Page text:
Midsummer at Soho Theatre is billed not as a musical but "A Play With Songs". How does that work? you wonder. The answer is, brilliantly. A lyrical & erotic story of a lost weekend, a comedy of manic manners, and a mesmeric, moving, metaphor for that extraordinary process we call falling in love. Written by David Greig and Gordon McIntyre, events unfold at an exhilarating pace veering from breathless physicality to tender reflection: moving, funny, unexpected, delightful - 2 hours of theatrical magic enhanced by genius casting: Cora Bissett as the disillusioned divorce lawyer with a penchant for rom com and recklessness, and Matthew Pidgeon as the small-time crook who'd rather be busking, can melt your heart from their first words.
Which incidentally are sung:
Love will break your heart...
but sometimes you want it to...
... and like the parking machine says, change is possible. Contagious midsummer madness that sends you out into the winter night with a luminous smile.
Luke Wright's Petty Concerns turn out to be difficulties around balancing slight conceit with overweening insecurity. His hour-long solo show features 7 poems - all new - among the rapid rueful reminiscences. From the scatter-gun self-assault to the painstaking trawling through Google for disparaging comments by others, this is an ego stripped bare. More than poetry, more than stand-up, his performance has the audience rocking with laughter while showing us humanity as scathingly as Eliot's Prufrock. "The best thing I've seen since.... ever!" said my friend Roger as we left The Old Red Lion Theatre where Luke's foppish buffoon act finishes this week - catch it on tour if you can.
Another reason for my London visit was the annual-ish reunion with two writer friends, both of whom have a book launch very soon: for Christine Coleman, her new novel Paper Lanterns, and for Roger Jinkinson a biography of the Kevin Andrews, another Hellenic travel writer. Roger's Tales from a Greek Island is about to hit Greek bookshops too.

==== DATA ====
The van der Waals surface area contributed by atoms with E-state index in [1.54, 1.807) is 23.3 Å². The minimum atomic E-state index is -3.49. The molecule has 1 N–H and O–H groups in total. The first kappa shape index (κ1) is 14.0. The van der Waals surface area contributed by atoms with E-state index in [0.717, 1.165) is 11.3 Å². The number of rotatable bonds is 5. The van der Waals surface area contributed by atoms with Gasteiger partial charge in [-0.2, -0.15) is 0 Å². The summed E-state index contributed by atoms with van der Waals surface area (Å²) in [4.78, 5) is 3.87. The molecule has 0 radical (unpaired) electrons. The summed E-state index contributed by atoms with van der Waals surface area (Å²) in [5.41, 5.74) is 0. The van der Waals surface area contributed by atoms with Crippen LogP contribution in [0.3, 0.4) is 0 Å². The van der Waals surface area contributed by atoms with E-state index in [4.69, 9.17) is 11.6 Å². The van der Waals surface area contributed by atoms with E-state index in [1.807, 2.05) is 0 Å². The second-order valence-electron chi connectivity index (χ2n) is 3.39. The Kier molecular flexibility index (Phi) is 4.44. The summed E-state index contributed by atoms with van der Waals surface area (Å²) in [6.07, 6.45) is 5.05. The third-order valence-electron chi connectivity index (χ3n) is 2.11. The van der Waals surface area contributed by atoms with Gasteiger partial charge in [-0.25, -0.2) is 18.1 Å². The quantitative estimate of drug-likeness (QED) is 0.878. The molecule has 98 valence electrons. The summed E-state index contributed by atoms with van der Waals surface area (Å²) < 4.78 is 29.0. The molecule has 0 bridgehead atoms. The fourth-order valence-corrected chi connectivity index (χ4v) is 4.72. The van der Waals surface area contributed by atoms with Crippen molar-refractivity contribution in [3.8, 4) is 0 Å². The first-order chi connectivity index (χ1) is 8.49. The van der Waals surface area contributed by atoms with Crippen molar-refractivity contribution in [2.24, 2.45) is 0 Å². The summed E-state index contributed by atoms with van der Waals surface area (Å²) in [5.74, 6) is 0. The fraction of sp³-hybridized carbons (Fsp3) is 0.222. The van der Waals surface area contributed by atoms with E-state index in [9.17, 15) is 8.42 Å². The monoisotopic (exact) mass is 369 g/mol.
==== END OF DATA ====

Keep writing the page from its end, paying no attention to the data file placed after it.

Chris was one of my Plinthathon supporters last July, so we included Trafalgar Square in our itinerary, and found the One-and-Other space now occupied by Air Chief Marshall Sir Keith Park, GCB, KBE, MC, DFC, DCL. So, the idea of breaking the monopoly of militaristic men in the heart of London has melted like a dropped lollypop in the fountains. It's a dreadful statue, too.
Current affairs corner: Christopher Reid is the surprise winner of the Costa Book of the Year for A Scattering. Asked how he planned to spend the £30,000 prize money, he said "as frivolously as I can", which is also surprising since his collection of elegies was reviewed as "understated, elliptical, glowing with restrained passion."
And finally: "Boy when you're dead, they really fix you up. I hope to hell when I do die somebody has the sense to just dump me in the river or something," says Holden Caulfield. No chance of that for his creator. Newspapers this weekend bulge with images of J D Salinger, all movie-star-eyes in his youth and wild-eyed recluse in his old age, together with analyses of his works and his womanising.
The curse of immortality again...